Colon also knows what it means to be disabled. She dislocated a shoulder and suffered nerve damage while training as an Army soldier bound for Iraq.
As she moved through life, each fresh challenge helped broaden her perspective and lead to new opportunities. “Whenever I found acceptance in a new community, I re-imagined who I could be,” she said.
Now, at Germanna, she said, she wants “to make sure that, whoever you are, every student feels welcome.” Hence, Friday’s Day of Diversity training for everyone.
North Carolina educator Michael Bonner, author of “Get Up or Give Up: How I Almost Gave Up on Teaching,” gave a riveting keynote presentation.
He noted how difficult it can be for Americans to have frank conversations about their different cultures. And he warned that everyone, if they don’t think about it, can be a victim of their own implicit bias.
“If everyone in your circle of friends looks like you, you might want to question that,” Bonner said.
He urged his fellow teachers to examine not only students who excel but also those with learning problems. Students suffer trauma in their personal lives, neighborhoods and school systems that may not be readily apparent to educators.
Bonner said he goes to lengths to get to know students and their families in their home settings, which often reveals situations that affect a student’s learning and behavior.
“A student can be brilliant, but suffering on the inside,” he said.
And, among many inspirational quotes he shared, Bonner cited Frederick Douglass, who said: “It easier to build strong children than to repair broken men.”
Germanna supporters and attendees praised the day’s presentations, exercises, small-group discussions and unexpected revelations.
“One of the wonderful aspects of community-college life is the opportunity to walk the halls or sit in the classrooms and see a microcosm of the world we live in,” said Culpeper County resident Connie Kincheloe, a longtime member of the Germanna Community College Educational Foundation and a former chairwoman of Virginia’s State Board of Community Colleges. “All races and religions participating equally in their educational experience--realizing the opportunity to pursue their dreams and reach their full potential.”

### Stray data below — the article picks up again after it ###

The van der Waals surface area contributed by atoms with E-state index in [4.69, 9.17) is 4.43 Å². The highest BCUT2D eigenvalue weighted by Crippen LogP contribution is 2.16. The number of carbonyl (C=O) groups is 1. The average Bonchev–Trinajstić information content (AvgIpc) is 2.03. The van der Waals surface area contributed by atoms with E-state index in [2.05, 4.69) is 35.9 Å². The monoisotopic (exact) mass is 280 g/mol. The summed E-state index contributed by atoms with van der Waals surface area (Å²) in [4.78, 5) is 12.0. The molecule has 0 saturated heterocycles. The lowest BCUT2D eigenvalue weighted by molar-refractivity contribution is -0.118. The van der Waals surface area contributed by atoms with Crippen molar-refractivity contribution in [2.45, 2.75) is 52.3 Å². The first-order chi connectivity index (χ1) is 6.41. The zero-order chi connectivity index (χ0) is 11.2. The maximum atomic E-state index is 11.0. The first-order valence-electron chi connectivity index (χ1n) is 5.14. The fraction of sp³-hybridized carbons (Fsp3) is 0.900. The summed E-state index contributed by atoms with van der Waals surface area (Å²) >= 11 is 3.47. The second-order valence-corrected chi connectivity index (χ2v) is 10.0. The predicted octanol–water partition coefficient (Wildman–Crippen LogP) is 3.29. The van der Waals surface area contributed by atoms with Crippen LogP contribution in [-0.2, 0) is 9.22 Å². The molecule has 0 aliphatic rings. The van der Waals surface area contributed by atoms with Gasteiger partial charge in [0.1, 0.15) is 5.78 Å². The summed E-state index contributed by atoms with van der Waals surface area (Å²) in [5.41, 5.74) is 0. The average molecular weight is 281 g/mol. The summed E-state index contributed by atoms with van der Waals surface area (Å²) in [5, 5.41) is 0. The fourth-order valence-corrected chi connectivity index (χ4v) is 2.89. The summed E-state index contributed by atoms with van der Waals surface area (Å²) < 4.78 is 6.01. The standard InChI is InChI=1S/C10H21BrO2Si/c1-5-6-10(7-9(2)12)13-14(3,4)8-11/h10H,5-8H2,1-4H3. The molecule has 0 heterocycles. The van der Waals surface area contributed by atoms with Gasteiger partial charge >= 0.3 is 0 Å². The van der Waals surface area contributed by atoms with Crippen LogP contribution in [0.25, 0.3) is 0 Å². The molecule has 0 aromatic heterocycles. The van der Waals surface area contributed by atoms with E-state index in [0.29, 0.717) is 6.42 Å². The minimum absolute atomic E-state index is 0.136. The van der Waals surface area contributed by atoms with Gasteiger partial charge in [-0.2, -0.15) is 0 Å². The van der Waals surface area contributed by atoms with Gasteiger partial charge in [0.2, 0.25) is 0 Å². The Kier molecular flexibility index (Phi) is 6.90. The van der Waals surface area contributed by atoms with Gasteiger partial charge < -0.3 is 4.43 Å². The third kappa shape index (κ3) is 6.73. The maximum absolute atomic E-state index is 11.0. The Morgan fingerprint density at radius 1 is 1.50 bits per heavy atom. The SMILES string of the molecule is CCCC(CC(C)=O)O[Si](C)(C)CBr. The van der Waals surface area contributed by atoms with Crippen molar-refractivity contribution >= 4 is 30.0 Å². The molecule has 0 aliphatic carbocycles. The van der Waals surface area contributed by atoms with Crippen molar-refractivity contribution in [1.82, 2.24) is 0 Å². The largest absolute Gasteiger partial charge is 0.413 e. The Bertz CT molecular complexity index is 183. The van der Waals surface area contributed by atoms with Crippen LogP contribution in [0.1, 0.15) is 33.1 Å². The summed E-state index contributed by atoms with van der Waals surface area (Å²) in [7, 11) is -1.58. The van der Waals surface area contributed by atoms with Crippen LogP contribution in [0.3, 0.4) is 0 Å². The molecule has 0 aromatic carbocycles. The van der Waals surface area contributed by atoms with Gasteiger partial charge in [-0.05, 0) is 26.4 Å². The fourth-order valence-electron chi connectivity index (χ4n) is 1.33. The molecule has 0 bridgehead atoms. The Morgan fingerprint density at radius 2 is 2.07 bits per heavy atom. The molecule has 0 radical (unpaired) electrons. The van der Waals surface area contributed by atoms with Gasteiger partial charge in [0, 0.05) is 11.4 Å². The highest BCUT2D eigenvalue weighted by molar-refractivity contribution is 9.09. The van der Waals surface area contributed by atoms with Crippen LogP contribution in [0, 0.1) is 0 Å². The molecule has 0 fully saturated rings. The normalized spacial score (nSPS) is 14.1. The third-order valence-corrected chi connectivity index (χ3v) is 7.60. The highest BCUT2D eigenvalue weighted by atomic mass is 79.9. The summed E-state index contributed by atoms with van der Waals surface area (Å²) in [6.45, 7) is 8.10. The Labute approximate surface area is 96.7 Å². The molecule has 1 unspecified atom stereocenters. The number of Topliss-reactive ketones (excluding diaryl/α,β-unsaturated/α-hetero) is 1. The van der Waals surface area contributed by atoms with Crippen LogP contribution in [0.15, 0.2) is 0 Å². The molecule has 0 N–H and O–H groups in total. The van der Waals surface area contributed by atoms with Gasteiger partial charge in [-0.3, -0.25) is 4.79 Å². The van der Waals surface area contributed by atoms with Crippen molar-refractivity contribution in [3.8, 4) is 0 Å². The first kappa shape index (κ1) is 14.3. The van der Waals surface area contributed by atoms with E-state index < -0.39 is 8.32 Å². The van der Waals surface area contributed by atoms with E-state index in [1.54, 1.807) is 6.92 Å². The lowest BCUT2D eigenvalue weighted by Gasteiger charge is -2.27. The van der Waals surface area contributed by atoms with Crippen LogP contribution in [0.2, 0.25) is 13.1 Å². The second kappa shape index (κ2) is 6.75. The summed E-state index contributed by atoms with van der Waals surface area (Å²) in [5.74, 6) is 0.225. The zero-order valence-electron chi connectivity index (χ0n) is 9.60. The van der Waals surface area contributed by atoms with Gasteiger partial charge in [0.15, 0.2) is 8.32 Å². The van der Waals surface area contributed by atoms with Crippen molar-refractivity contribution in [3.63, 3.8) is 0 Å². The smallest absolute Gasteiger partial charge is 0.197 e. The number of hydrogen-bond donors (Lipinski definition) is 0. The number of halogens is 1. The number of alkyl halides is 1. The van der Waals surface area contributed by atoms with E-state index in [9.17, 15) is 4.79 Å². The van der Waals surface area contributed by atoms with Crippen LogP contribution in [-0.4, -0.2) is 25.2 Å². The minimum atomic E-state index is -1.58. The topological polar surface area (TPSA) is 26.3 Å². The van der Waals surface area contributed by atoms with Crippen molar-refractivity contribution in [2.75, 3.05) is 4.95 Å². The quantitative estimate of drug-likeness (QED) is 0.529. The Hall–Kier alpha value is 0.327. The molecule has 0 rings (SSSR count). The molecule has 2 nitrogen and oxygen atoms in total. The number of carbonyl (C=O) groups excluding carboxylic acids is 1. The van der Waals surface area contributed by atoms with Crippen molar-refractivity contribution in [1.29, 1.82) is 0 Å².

With a district larger than Delaware, the college serves Culpeper, Orange, Madison, Stafford, Spotsylvania, Caroline and King George counties and the city of Fredericksburg.
Dozens of Germanna students attended Friday, with many attendees watching the morning’s presentations via streaming video in overflow rooms at the Spotsylvania and Culpeper campuses.
Guests included K-12 teachers from Spotsylvania, Stafford, Fredericksburg, Culpeper and Orange; Carla Kimbrough, chief diversity officer for the Virginia Community College System; Munira El-Ansary of the Imani Multicultural Center in Spotsylvania; and representatives from NEBO Leadership Coaching; the Women’s Alliance for Humanity; Planted Leadership; and Resurrect Life Coaching.
“Every generation must come to grips with resolving its prejudices and discriminations,” Gullickson said afterward. “That is why days such as this one are essential to realizing fully the humanity of all people. If we don’t, we will suffer irreparable damage.”